Family Jewels: Rose Garder Investigations #1(6)

By: Denise Grover Swank

Still, I had no desire to put myself through it again.

I groaned. “Fine.” When she started to get excited, I held up my hands. “We’ll talk to him. That’s all. Then you and I will talk about it and decide where to go from there.”

Her head bobbed as she nodded. “Sure. Of course.”

I’d seen that look before. I suspected she’d already texted Raddy Dyer and accepted the case.

My phone began to ring, and I pulled it from my jeans pocket, surprised to see the initials SM—Skeeter Malcolm—on my screen. I shot Neely Kate a glance before I answered.

“James, I haven’t heard from you in a while.” A couple of weeks, to be exact.

“Lady,” he said, his voice tight. “We’ve got a problem.”

Chapter 2

James Malcolm had become head of the Fenton County criminal underworld six months ago, and ever since he’d assumed that title, people had been trying to snatch it. While I’d met him the previous summer at the pool hall he owned, we hadn’t become better acquainted until November. Several peculiar twists of fate later, I found myself using my visions to help him maintain his position in exchange for his protection of my assistant district attorney boyfriend. My confident, powerful alter ego—the Lady in Black—was born to keep my true identity a secret. I may have worn sexy black dresses, heels, and a veiled black hat to disguise my appearance, but the persona had sunk roots into my soul and changed me. Some days I thought James was the only one who recognized how much.

Although I’d retired the Lady in Black in February, my friendship with James had survived. We still met up weekly at the spot where I used to meet him and his right-hand man, Jed. James would tell me about the latest issues he was struggling to resolve, and I’d offer advice and sometimes force a vision to make sure he’d survive to show up the next week.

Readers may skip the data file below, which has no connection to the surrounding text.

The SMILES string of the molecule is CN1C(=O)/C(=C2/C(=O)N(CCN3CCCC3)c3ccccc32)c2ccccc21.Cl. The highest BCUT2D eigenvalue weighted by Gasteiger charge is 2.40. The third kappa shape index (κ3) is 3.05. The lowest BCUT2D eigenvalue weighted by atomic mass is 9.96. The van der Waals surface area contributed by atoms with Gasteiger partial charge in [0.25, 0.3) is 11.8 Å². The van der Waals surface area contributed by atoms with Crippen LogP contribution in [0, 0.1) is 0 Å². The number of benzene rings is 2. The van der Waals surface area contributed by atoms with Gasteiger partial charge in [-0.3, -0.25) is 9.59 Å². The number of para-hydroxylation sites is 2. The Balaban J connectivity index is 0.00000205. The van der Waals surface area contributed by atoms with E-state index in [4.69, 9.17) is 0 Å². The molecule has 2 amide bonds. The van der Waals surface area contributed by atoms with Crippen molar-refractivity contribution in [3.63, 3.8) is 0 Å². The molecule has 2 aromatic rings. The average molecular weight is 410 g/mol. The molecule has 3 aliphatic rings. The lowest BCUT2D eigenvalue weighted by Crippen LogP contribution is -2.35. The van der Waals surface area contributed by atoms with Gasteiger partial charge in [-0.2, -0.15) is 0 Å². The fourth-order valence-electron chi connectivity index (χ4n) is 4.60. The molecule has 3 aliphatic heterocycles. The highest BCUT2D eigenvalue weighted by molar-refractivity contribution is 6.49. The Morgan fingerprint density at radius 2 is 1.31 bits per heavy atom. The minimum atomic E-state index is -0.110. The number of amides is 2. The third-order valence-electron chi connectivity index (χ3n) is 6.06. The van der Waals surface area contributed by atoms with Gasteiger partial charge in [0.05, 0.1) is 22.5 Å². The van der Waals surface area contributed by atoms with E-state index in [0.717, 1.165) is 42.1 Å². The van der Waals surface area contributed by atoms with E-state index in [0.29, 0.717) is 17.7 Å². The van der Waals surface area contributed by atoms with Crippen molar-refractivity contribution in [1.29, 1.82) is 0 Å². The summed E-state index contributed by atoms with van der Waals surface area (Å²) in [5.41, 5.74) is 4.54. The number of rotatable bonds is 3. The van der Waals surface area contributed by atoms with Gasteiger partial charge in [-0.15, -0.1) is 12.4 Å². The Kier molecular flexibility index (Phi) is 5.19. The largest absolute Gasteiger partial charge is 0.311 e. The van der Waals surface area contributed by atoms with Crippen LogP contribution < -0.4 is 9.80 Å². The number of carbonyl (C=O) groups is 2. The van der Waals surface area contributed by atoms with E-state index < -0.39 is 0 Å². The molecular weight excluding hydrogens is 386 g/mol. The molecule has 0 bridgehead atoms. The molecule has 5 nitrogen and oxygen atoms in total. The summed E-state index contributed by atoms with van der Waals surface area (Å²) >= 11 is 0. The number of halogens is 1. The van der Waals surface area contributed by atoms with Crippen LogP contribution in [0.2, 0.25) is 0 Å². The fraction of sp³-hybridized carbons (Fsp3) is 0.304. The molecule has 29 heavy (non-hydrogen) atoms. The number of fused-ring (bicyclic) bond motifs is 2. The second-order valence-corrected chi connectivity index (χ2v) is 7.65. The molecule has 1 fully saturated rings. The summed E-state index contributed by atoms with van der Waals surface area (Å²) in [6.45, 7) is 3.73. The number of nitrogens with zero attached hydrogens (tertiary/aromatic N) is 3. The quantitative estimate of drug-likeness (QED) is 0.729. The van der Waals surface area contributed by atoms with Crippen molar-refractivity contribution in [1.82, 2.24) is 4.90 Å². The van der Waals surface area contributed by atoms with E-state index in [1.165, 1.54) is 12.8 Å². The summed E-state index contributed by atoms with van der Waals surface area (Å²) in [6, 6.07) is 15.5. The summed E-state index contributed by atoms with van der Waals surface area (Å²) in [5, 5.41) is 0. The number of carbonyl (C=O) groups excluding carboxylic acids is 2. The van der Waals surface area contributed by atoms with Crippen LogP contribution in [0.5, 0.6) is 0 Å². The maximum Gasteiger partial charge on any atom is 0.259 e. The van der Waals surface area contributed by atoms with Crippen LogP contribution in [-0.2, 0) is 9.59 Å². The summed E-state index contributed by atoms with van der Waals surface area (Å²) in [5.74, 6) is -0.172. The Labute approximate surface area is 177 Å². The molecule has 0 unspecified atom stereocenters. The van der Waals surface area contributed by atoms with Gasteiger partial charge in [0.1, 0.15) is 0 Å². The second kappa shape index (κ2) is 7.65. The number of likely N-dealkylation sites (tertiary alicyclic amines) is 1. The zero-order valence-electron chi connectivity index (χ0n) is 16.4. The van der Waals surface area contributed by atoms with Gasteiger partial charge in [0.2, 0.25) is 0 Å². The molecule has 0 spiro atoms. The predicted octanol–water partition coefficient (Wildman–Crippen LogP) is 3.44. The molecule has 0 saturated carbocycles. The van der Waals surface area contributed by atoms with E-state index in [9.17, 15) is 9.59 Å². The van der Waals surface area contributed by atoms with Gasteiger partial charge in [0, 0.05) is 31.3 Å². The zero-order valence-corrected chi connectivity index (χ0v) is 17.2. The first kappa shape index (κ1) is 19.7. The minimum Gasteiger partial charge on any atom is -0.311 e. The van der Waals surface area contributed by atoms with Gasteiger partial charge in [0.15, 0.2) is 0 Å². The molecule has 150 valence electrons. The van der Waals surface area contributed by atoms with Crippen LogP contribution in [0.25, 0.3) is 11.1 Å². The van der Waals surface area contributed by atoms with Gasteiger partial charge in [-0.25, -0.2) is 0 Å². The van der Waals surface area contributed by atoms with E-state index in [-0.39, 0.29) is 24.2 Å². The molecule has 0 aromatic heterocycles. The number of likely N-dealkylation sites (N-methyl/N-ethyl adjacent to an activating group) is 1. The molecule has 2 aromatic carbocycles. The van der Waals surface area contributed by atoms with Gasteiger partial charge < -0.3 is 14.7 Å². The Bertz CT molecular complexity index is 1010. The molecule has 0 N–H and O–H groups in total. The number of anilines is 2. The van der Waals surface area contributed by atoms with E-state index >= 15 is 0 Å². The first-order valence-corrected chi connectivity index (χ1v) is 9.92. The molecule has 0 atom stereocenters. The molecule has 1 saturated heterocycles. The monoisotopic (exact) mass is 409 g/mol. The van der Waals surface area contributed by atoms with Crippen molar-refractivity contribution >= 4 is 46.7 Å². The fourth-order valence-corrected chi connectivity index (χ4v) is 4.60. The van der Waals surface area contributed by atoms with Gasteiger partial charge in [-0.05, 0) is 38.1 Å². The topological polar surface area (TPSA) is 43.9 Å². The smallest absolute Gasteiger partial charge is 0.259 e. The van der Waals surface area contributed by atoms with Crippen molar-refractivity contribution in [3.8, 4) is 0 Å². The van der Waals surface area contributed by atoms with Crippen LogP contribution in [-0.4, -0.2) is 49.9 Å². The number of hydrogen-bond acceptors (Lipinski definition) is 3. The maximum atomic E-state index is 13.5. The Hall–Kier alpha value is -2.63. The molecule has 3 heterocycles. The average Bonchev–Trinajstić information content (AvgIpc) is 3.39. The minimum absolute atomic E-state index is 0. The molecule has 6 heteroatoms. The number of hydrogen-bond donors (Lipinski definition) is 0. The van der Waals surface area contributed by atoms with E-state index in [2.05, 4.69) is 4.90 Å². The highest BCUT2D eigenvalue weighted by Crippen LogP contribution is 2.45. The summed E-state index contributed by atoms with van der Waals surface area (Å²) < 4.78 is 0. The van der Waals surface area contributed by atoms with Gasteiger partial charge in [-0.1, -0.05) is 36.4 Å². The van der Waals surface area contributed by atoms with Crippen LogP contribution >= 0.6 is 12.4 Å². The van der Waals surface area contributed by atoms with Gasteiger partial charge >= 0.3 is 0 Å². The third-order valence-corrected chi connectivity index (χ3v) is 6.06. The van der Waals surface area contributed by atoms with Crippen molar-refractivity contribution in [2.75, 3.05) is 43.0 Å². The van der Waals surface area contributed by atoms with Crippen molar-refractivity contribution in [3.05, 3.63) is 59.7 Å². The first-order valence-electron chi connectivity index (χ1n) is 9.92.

I was sure part of him longed to give up his position in the underworld, but he worried what his successor would do to the people of the county. He had a strict code of ethics, and from the multiple attempts at his crown, he was well aware there were far more ruthless and unconscionable men waiting in the wings. So he stayed.

About a month and a half ago, he’d caught wind of a new challenger. He’d told me about a guy named Wagner who was stirring up trouble, but James had refused to discuss him the last couple of times we’d met. I’d hoped he was no longer a threat, but the fact that James had been dodging my calls for the past two weeks had me more than a little worried. It looked like my concern had been justified.

I had all kinds of questions to ask, but I didn’t dare ask any of them in front of Neely Kate. “What’s goin’ on?”

“Can you meet me in three hours?”

I snuck a quick glance over to Neely Kate. I wasn’t sure how I’d explain leaving to meet him, but then, we’d skirted where I went every Tuesday night for the past three months. This time we’d be meeting much earlier than usual, which meant she might ask more questions, but I’d figure it out. “I’ll make it work.”

“Good,” he grunted. “I’ll meet you at our usual place.” Then he hung up.

Neely Kate put her hands on her hips. “What was that about?”


A scowl covered her face, but she wasn’t about to let anything get in the way of our meeting with Raddy Dyer. She sucked in a deep breath and blew it out in exasperation before she said, “Are you ready to go?”

Stuffing my phone into my pocket, I squatted down next to Muffy and pulled the white flower petal collar over her head. I tossed it onto Neely Kate’s desk, then grinned. “Fine. But we’re getting coffee from The Daily Grind first.”

She tossed her long blonde hair over her shoulder. “I was the one who suggested we go there in the first place.”

I scrawled a quick note to Anna, apologizing in half a dozen different ways, and then kissed Muffy goodbye. We closed the door to the disaster zone behind us and locked it, although any potential burglars would take one look at the mess and assume someone had beat them to the place. Anna had a key.

The rain had turned into a light drizzle, but my hair was pulled into a ponytail and I’d given up fighting the weather today. I saw no reason to worry about how the rain might affect my appearance, but judging by Neely Kate’s long strides, she didn’t share my sentiment.

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